University of Shanghai
Record Group 11: United Board for Christian Higher Education in Asia Records
Series V. Audio-Visual Materials
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The University of Shanghai was established in 1906 as Shanghai Baptist College, supported by Northern and Southern Baptists of America. Its campus, along the Whangpoo River about six miles east of the center of Shanghai, was ready for occupation in 1909 with the completion of the main administrative and classroom building, Yates Hall. By 1918 the University had added more than twenty acres of land to its campus and five new buildings. It was was a pioneer in coeducation in China, opening its doors to women in 1920.
The Yangtszepoo Social Center, the first institution of its kind in China, was established in 1913. It was located three miles from the University in the center of the mill district of Shanghai. Its program of social, educational, recreational, and religious activities for the people of that area served more than a thousand people per day.
The Sino-Japanese War brought major disruption to the University of Shanghai. The campus lay between the sea and the city, directly in line of the Japanese invasion of August 1937. Students and faculty took refuge in the basement of the science building during the initial attack, then made their way to the University's Downtown School of Commerce, where classes continued despite daily bombing of the city. Throughout the course of the war, the University occupied several buildings within Shanghai's International Settlement and shared the library and laboratory facilities of St. John's University. On April 8, 1938, University president Herman C. E. Liu was assassinated by the Japanese. For the duration of the war the University operated two programs, the Shanghai Institute in Shanghai, and the School of Commerce in Chungking.
Much rehabilitation of the University of Shanghai campus was required before it could be occupied again in April 1946, eight and a half years after its evacuation. Several new buildings were constructed during the next two years, including a women's dormitory. The University's newspaper, the Shanghai Spectator, for February 8, 1949 recounts the reaction of students moving into the new dormitory space:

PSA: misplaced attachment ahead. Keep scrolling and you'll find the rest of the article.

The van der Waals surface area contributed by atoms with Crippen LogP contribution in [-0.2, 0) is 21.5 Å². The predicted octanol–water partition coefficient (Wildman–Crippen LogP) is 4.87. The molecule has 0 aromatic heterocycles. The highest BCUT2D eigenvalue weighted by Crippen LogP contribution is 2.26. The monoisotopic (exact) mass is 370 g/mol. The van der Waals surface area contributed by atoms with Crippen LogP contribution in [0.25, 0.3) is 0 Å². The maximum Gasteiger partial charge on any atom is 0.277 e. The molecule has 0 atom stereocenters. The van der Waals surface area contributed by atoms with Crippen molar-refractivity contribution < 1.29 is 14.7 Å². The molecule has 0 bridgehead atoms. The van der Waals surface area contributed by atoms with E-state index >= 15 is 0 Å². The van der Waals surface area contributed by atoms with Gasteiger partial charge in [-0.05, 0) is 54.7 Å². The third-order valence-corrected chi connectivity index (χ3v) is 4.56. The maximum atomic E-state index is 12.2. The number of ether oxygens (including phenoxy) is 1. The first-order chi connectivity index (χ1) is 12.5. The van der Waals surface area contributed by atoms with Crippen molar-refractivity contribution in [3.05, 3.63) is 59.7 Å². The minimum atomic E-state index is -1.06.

The girls' dormitory is a friendship tree which our American friends have planted on our campus - because it was they who gave the money which enabled our University, amidst its economic stringency to erect the girls' dream house, the great building, greater than any other dormitory on this campus. At the beginning of this term, the lucky junior and senior girls moved into this new building....
One of the senior girls wrote:
I never realized how beautiful the girls' new dormitory is until I came back late this evening from the birthday party of Mr. and Mrs. H. T. Wei, the Chinese secretary of the President. Viewing the new building in the moonlight, I beheld its magnificence, sparkling and cozy. Some of the windows even have draperies and curtains. It looks more like a fine apartment home than a dormitory!
The Shanghai Spectator also records the post-war optimism of the student body, which was organizing a tree-planting movement on the campus:
How inviting, graceful, and majestic will our campus look when all the trees we have planted, and will plant, grow up to some 30 or 40 feet high, with their dense foliage billowing in the wind, filling the air with sweet scent and lovely music. And how thankful will the future strolling lovers be, if along the various pathways, criss-crossing the campus, trees on opposite sides embrace each other, forming a canopy that will hide them from the peeping sun..."
This dream did not come to fruition for the University of Shanghai. Operations continued as normally as possible for the University following the Communist occupation of Shanghai in May 1949, but by 1952 the campus was taken over by the People's Government and the era of Christian higher education in Shanghai had passed.